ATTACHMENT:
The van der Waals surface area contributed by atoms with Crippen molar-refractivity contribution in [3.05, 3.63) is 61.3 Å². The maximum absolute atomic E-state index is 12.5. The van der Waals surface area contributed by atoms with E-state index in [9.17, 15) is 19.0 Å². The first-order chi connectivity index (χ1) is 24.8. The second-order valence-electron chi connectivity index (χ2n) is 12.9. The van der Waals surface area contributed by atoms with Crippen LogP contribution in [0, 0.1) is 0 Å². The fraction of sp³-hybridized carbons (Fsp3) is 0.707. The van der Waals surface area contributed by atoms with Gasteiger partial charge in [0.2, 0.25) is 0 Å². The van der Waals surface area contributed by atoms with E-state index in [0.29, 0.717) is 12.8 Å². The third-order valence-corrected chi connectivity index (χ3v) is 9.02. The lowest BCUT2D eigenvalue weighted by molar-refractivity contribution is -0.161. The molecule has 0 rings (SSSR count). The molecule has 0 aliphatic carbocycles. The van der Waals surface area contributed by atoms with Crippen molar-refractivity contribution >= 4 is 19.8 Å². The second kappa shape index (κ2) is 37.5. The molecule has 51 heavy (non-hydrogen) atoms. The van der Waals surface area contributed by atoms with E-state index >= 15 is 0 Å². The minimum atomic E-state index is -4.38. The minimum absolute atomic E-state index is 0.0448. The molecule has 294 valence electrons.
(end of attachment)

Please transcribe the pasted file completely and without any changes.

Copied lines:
The van der Waals surface area contributed by atoms with Crippen molar-refractivity contribution in [3.05, 3.63) is 61.3 Å². The maximum absolute atomic E-state index is 12.5. The van der Waals surface area contributed by atoms with E-state index in [9.17, 15) is 19.0 Å². The first-order chi connectivity index (χ1) is 24.8. The second-order valence-electron chi connectivity index (χ2n) is 12.9. The van der Waals surface area contributed by atoms with Crippen LogP contribution in [0, 0.1) is 0 Å². The fraction of sp³-hybridized carbons (Fsp3) is 0.707. The van der Waals surface area contributed by atoms with Gasteiger partial charge in [0.2, 0.25) is 0 Å². The van der Waals surface area contributed by atoms with E-state index in [0.29, 0.717) is 12.8 Å². The third-order valence-corrected chi connectivity index (χ3v) is 9.02. The lowest BCUT2D eigenvalue weighted by molar-refractivity contribution is -0.161. The molecule has 0 rings (SSSR count). The molecule has 0 aliphatic carbocycles. The van der Waals surface area contributed by atoms with Crippen molar-refractivity contribution >= 4 is 19.8 Å². The second kappa shape index (κ2) is 37.5. The molecule has 51 heavy (non-hydrogen) atoms. The van der Waals surface area contributed by atoms with E-state index >= 15 is 0 Å². The minimum atomic E-state index is -4.38. The minimum absolute atomic E-state index is 0.0448. The molecule has 294 valence electrons.